On January 30, 1847, the small harbor village of Yerba Buena was rechristened "San Francisco." As the Gold Rush quickly propelled the population to over 50,000, fortunes made in the silver Comstock lode and the railroad transformed the area into the financial and cultural center of the West. Captured here in over 200 vintage images are the life and times of the city's earliest residents and their livelihoods. Spanning the mid-1800s through the early decades of the 20th century, this book offers a visual account of early life in San Francisco, from family outings at Golden Gate Park, to the images of San Franciscans rebuilding their city after the devastating Earthquake and Fire of 1906. Also pictured are the joyous occasions, including the Panama-Pacific Exposition of 1915, the openings of the Bay and Golden Gate Bridges, and the 1939 World's Fair. Early views of the city's landmarks capture the magic of the Bay area, such as the Ferry Depot, Nob Hill, turn of the century Chinatown, and Fisherman's Wharf.
San Francisco Postcard History Series
The golden age of postcards coincided with several momentous events in San Francisco history, including a major earthquake and fire destroying over one third of the city, rapid reconstruction, strikes, political upheaval, parades, festivals, and a world's fair. From World War I through World War II, jazz-age San Francisco experienced a building boom of houses, skyscrapers, and engineering marvels such as the Bay Bridge and Golden Gate Bridge, creating a marvelous Bay Area landscape documented on thousands of ubiquitous, inexpensive picture postcards popular with both visiting tourists and local residents.
The Key System: San Francisco and The Eastshore Empire
It is difficult now to imagine San Francisco Bay without bridges, but not too long ago, a complex system of ferries and trains helped span the waters in an elegant way. The Key System was a huge portion of this network; it was part of businessman's fierce competitor, then later an ally, before it was vanquished. Thousands of commuters rode the system for years, until a ridership decline eventually doomed the Key when bridges finally crisscrossed the bay.
Alameda by Rail
Across the great bay from San Francisco, the city of Alameda evolved into an island hometown of fine Victorian and Craftsman architecture and a port containing a naval air station, shipbuilding center, and the winter home of the long-gone Alaska Packers fleet of ships. But Alameda also was a busy railroad town. In 1864, a passenger railroad with a ferry connection created a commute to San Francisco. In 1869, the city became the first Bay Area terminus of the Transcontinental Railroad. Alameda became an island because a railroad allowed construction crews to dig a tidal canal, separating it from Oakland in 1902. Later generations rode steam, then electric, trains to a grand ferry pier where ornate watercraft guided them the 20 minutes to San Francisco. An auto tube, and later the San Francisco Oakland Bay Bridge, hastened the demise of ferry, then rail, operations before World War II.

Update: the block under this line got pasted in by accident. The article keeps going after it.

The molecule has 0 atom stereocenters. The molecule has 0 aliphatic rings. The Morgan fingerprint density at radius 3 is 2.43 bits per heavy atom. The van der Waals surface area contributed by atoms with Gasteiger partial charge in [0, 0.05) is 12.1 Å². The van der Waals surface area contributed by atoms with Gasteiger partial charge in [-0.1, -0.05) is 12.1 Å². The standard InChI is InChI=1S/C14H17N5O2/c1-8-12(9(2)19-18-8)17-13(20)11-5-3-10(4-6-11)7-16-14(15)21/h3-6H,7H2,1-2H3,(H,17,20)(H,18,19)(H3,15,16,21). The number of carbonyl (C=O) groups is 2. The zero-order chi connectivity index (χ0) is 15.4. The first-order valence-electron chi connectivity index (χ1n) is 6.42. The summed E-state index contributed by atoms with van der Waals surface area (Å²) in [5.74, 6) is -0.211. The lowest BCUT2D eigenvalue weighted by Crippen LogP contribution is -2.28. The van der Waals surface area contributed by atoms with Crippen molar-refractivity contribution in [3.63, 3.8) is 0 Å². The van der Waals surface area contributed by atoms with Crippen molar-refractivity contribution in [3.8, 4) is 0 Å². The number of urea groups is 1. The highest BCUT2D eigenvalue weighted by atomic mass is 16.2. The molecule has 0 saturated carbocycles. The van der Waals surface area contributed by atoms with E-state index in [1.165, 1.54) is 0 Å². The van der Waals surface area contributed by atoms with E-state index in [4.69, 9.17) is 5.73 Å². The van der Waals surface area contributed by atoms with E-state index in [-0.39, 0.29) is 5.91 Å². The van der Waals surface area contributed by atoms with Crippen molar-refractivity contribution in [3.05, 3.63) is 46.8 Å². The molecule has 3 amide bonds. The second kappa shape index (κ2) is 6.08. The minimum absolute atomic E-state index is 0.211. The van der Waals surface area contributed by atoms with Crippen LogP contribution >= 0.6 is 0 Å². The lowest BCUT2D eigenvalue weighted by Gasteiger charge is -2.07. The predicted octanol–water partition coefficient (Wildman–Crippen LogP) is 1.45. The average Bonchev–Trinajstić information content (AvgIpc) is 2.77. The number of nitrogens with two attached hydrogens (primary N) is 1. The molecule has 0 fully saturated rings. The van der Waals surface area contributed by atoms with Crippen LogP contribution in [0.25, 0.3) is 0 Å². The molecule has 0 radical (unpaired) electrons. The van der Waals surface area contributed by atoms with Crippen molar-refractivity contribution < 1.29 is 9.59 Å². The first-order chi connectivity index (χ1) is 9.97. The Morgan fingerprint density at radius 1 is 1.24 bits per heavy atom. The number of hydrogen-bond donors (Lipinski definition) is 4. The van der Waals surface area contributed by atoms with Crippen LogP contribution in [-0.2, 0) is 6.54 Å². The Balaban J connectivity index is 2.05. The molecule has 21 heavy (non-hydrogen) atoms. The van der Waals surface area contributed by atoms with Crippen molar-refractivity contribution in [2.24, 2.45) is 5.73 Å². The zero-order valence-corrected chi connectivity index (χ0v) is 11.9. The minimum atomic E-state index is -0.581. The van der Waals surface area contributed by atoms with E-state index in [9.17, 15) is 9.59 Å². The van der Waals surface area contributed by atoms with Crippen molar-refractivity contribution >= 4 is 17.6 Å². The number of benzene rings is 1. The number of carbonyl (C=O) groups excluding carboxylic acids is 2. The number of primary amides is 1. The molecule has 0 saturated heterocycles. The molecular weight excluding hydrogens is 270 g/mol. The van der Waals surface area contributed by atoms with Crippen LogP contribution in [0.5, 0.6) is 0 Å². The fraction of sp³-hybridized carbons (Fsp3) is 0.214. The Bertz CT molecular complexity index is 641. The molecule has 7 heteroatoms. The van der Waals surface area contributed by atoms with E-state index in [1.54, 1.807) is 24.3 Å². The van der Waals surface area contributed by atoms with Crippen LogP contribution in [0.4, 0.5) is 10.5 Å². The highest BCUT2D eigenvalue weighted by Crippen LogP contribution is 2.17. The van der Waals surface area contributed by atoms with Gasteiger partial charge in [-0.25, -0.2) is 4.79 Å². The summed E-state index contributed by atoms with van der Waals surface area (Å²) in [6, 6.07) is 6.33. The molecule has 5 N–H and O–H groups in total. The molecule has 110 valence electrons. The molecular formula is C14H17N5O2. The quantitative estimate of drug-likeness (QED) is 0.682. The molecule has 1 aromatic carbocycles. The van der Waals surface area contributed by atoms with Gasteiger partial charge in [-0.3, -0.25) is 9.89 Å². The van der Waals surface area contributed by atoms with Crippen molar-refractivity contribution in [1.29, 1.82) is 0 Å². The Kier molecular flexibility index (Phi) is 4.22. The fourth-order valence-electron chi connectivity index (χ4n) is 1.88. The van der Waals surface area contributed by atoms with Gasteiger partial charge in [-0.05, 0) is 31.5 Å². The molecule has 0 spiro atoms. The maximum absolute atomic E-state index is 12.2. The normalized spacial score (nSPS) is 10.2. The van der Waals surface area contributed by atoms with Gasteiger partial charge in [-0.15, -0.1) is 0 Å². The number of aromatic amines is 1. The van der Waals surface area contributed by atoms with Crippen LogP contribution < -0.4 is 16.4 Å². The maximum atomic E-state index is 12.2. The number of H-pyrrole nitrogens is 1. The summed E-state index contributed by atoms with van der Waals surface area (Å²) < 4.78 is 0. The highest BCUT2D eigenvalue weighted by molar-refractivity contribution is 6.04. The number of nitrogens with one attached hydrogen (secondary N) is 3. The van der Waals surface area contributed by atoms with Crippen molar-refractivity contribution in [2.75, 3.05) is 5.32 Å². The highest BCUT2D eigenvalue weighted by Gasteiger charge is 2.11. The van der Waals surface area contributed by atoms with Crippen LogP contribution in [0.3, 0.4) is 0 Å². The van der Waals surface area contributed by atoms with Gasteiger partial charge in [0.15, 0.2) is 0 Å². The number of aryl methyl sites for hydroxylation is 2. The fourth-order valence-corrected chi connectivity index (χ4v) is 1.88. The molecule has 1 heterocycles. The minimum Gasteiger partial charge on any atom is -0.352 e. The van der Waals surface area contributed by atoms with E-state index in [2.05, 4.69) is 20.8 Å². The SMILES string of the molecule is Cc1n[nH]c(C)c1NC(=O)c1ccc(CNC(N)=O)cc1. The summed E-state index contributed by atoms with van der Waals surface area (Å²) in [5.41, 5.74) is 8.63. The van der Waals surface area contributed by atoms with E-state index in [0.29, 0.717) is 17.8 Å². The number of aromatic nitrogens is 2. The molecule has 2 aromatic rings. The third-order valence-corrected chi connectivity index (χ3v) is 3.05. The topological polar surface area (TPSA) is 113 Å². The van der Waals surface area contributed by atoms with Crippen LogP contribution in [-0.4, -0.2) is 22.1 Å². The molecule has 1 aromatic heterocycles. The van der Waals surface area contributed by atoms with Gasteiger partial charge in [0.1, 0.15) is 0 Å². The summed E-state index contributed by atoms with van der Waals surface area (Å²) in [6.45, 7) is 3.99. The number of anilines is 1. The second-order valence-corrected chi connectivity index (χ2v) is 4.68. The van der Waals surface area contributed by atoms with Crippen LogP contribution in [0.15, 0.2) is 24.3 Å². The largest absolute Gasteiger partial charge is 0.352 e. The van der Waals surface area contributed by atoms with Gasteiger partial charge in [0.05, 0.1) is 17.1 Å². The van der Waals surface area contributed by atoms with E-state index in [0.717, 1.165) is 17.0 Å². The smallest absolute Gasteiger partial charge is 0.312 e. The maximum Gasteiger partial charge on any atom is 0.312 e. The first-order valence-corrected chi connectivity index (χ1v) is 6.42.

Caltrain and the Peninsula Commute Service
The rail line now called Caltrain was started in the 1860s to create a faster alternative to stagecoaches and ships between the key cities of San Francisco and San Jose. Operated by Southern Pacific for many years, the Peninsula Commute Service is the oldest continuously operating passenger railroad in the West and boasts seven depots in the National Register of Historic Places. This indomitable iron horse has filled a vital transportation role, from evacuating San Franciscans during the 1906 earthquake to getting commuters to work. With the dawn of the 21st century, Caltrain reinvented itself yet again with its innovative Baby Bullet express trains.
San Francisco's Interurban to San Mateo
It's strange to think that an electric commuter rail line rivaling BART in efficiency, speed, and comfort ran over 100 years ago between San Francisco and San Mateo, but run it did. The 40 Line, or San Mateo Interurban, began in 1892 with an initial segment operating between Market and Steuart Streets out to the county limits on San Jose Avenue. Three years later, the line reached Baden in present-day South San Francisco, and by 1903 service was opened all the way to downtown San Mateo. During the line's Mission Street, El Camino Real, and Caltrain, the San Mateo Interurban carried over four million passengers a year along its main and spur lines until 1949, when the system was shut down amidst much fanfare.
Pacific Electric Red Cars
Of the rail lines created at the turn of the 20th century, in order to build interurban links through Southern California communities around metropolitan Los Angeles, the Pacific Electric grew to be the most prominent of all. The Pacific Electric Railway is synonymous with Henry Edwards Huntington, the capitalist with many decades of railroad experience, who formed the company and expanded it as principal owner for nearly its first decade. Huntington sold his PE holdings to the giant Southern Pacific Railroad in 1910, and the following year the SP absorbed nearly every electric line in the four county area around Los Angeles in the "Great Merger" into a "new" Pacific Electric. Founded in 1901 and terminated in 1965, Pacific Electric was known as the "World's Great Interurban."